- Deleted Scenes
- Master Featurettes
- Commentary with Director David Gelb and Editor Brandon Driscoll-Luttringer
- Theatrical Trailer
- Closed Captioned
Jiro Ono is one of the most-respected and acclaimed sushi chefs in Japan. At the age of 85, he operates an exclusive sushi restaurant, Sukiyabashi Jiro, with a long waiting list for reservations (the restaurant has a mere ten tables and a typical meal costs $300) and a prized three-star rating from the Michelin restaurant guide. Perfecting the art of sushi has been one of Ono's obsessions since he was a young man, and filmmaker David Gelb offers a delicious look into his life and work in the documentary Jiro Dreams of Sushi. In the film, Ono discusses his unhappy childhood, his early days in the restaurant game, and his techniques and philosophies about his chosen dish; he also interacts with fish dealers and his two sons, both gifted chefs who live and work in their father's shadow. Jiro Dreams of Sushi was an official selection at the 2011 Tribeca Film Festival. ~ Mark Deming, Rovi
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an exceptional glimpse into the world of sushi
Posted by: skylog
from PA on
07/19/2013this is a documentary about obsession, compulsion and a samurai-like focus towards perfection in one's craft- all elegantly wrapped in layers of humility. this is a portrait of eighty-five year old sushi master jiro ono. It offers insight into his life and the inner workings of his prestigious humble little 10-seat sushi bar sukiyabashi jiro. his story is beautifully told and artfully filmed. recommended, especially if you have any interest in the culinary world.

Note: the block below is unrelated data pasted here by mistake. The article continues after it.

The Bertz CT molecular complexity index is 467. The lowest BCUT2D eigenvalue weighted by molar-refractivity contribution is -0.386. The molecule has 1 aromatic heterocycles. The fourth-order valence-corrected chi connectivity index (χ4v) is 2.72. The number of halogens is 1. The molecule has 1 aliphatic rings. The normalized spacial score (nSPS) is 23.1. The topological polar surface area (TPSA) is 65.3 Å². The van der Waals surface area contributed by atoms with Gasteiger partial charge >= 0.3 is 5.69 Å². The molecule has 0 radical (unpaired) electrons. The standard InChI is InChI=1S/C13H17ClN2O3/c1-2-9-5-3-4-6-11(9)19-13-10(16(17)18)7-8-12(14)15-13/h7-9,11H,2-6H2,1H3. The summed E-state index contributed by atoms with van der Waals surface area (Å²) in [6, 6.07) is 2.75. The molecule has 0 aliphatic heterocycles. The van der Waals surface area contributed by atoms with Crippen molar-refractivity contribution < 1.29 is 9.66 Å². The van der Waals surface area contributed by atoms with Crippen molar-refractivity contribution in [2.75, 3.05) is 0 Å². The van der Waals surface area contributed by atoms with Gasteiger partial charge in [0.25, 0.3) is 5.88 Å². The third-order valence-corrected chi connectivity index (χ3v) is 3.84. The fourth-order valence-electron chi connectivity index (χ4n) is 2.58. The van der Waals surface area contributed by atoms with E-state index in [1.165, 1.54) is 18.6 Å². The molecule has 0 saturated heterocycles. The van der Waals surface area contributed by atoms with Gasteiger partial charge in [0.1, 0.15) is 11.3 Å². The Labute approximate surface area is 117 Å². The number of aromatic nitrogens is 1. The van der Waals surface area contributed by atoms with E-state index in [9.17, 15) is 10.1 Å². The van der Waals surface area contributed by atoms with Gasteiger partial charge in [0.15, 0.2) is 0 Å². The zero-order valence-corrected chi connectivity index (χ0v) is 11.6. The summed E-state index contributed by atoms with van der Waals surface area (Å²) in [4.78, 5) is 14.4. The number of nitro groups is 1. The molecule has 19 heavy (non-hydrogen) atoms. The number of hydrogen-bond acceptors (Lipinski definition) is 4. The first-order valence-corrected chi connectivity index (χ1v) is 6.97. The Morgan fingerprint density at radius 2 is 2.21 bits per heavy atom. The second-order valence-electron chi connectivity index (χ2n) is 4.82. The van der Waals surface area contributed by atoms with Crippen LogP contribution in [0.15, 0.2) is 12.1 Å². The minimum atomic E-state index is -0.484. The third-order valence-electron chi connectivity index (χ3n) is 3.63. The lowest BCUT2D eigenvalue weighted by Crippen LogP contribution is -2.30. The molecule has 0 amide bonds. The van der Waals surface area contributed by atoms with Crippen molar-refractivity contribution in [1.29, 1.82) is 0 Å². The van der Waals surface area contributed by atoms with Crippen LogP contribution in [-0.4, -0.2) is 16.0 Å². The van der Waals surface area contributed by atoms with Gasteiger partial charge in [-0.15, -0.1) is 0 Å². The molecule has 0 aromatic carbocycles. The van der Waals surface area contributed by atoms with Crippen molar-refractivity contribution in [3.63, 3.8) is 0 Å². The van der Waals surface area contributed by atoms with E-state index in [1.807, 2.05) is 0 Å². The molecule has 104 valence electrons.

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Alternatingly Indulgent, Bittersweet and Poignant
Posted by: drqshadow
from Bradenton, FL on
07/08/2013A lingering, sentimental look at the mentality and habits of Jiro Ono, legendary sushi chef and Japanese national treasure. The long, personal chats with Jiro and sons, plus an exhaustive investigation into every aspect of his business, are balanced by an overly generous dose of shallow focal-range, slow-motion food close-ups. Like many stereotypical wise men of his age and nationality, the old master also has plenty of sharp, stirring wisdom to impart. Though he doesn't come right out and say it, it's easy to see the parallels he hopes you'll draw between his dedication to the kitchen and the nuances of a rewarding life, and my breath caught in my throat on more than one occasion. A great vehicle for deep immersion into a very traditional Japanese culture, this is far deeper and more rewarding than it initially lets on.
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